Debris flows can dramatically increase their volume, and hence their destructive potential, by entraining sediment. Yet quantitative constraints on rates and mechanics of sediment entrainment by debris flows are limited. Using an in situ sensor network in the headwaters of a natural catchment we measured flow and bed properties during six erosive debris-flow events. Despite similar flow properties and thicknesses of bed sediment entrained across all events, time-averaged entrainment rates were significantly faster for bed sediment that was saturated prior to flow arrival compared with rates for sediment that was dry. Bed sediment was entrained from the sediment-surface downward in a progressive fashion and occurred during passage of dense granular fronts as well as water-rich, inter-surge flow.En massefailure of bed sediment along the sediment-bedrock interface was never observed. Large-magnitude, high-frequency fluctuations in total normal basal stress were dissipated within the upper 5 cm of bed sediment. Within this near surface layer, concomitant fluctuations in Coulomb frictional resistance are expected, irrespective of the influence of pore fluid pressure or fluctuations in shear stress. If the near-surface sediment was wet as it was overridden by a flow, additional large-magnitude, high-frequency pore pressure fluctuations were measured in the near-surface bed sediment. These pore pressure fluctuations propagated to depth at subsonic rates and in a diffusive manner. The depth to which large excess pore pressures propagated was typically less than 10 cm, but scaled as (D/fi)0.5, in which D is the hydraulic diffusivity and fi is the frequency of a particular pore pressure fluctuation. Shallow penetration depths of granular-normal-stress fluctuations and excess pore pressures demonstrate that only near-surface bed sediment experiences the full dynamic range of effective-stress fluctuations, and as a result, can be more easily entrained than deeper sediment. These data provide robust tests for mechanical models of entrainment and demonstrate that a debris flow over wet bed sediment will be larger than the same flow over dry bed sediment.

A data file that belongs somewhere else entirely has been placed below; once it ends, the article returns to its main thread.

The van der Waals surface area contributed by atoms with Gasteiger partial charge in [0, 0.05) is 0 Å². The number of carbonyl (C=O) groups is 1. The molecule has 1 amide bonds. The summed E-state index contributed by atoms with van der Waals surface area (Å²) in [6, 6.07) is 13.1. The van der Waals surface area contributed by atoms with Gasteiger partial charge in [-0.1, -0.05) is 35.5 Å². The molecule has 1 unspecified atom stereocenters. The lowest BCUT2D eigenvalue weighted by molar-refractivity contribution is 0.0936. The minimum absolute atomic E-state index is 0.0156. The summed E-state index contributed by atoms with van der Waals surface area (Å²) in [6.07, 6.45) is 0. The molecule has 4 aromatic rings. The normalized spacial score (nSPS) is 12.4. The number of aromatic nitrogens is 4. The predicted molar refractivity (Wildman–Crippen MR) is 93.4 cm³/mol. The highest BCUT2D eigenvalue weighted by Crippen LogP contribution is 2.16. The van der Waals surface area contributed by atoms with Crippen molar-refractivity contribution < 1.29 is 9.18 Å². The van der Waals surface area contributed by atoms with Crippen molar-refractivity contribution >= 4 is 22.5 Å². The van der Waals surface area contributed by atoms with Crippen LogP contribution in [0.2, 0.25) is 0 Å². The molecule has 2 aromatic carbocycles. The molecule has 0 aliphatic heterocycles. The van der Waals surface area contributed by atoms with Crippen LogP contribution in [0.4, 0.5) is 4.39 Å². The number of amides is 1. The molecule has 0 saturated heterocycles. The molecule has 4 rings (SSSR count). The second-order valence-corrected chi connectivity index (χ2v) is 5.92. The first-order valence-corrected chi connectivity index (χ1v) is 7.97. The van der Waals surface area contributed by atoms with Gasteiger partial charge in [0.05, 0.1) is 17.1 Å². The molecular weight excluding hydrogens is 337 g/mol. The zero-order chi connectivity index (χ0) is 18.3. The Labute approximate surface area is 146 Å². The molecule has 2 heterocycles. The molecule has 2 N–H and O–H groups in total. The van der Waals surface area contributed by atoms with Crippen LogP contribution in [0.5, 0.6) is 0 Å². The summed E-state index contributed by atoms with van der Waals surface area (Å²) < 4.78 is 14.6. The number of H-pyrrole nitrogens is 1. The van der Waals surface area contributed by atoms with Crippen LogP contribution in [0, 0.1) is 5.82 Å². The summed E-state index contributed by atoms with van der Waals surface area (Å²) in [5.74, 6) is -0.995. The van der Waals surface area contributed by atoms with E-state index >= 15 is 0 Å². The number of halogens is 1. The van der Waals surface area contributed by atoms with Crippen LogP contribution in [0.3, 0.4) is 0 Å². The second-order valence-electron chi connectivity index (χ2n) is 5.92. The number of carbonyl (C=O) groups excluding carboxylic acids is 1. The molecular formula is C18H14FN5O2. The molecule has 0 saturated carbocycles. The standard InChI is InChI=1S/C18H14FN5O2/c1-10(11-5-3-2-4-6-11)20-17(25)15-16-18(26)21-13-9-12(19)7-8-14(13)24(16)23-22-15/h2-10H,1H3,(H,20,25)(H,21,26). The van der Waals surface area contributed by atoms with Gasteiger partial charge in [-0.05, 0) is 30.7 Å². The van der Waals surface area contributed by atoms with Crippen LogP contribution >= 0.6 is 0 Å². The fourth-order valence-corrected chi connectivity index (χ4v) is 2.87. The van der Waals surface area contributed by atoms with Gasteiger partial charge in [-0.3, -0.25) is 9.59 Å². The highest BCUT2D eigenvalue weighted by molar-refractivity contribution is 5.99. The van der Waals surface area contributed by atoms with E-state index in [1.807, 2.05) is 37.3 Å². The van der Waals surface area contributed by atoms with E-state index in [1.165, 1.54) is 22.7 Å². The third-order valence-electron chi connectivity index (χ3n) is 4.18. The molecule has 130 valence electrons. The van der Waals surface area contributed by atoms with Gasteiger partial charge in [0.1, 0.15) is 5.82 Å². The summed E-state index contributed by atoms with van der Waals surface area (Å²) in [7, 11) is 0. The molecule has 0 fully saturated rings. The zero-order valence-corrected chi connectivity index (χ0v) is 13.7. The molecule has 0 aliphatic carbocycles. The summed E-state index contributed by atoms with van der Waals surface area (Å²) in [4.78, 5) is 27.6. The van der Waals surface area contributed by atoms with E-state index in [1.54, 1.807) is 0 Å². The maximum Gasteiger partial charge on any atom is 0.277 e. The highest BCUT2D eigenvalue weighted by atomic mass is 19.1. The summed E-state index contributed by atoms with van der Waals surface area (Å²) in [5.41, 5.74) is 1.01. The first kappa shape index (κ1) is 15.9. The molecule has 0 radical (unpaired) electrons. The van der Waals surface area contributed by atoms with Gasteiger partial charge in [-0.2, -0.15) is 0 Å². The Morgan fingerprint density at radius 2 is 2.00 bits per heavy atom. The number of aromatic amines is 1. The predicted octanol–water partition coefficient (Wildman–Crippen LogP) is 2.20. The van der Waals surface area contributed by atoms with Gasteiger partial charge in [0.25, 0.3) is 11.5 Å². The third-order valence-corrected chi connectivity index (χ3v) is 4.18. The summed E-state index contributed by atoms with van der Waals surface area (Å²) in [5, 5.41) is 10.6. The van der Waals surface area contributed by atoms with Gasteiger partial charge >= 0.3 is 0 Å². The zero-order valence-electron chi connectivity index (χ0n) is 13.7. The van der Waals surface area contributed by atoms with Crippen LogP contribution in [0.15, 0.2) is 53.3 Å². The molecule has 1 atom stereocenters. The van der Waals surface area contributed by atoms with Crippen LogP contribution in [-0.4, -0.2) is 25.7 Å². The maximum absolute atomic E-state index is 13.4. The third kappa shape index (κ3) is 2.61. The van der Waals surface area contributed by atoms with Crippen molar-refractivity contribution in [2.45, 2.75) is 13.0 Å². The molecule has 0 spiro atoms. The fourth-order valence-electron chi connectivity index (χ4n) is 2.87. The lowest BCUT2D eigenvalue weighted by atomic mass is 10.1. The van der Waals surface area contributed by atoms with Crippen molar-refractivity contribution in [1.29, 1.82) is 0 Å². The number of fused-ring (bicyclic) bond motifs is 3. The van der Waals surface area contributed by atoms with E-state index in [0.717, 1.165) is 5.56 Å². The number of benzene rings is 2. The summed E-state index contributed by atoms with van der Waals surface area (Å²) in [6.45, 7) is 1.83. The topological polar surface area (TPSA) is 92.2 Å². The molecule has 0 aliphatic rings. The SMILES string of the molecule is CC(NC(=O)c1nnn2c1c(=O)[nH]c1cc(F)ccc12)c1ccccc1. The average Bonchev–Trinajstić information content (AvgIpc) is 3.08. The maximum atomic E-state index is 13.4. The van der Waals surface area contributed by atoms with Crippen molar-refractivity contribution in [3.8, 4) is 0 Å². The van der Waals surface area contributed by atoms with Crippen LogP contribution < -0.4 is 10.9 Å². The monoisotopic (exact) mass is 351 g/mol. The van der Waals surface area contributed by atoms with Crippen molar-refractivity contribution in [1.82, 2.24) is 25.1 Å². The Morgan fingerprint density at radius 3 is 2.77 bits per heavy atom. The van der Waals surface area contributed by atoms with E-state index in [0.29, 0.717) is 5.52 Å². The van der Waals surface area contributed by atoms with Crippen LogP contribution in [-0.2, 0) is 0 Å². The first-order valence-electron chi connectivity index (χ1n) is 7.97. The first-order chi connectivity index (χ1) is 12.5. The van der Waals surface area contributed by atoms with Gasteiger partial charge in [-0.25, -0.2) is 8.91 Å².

Additional publication details
|Publication Subtype||Journal Article|
|Title||Sediment entrainment by debris flows: In situ measurements from the headwaters of a steep catchment|
|Series title||Journal of Geophysical Research F: Earth Surface|
|Publisher||American Geophysical Union|
|Contributing office(s)||Geologic Hazards Science Center|
|Other Geospatial||Chalk Cliffs|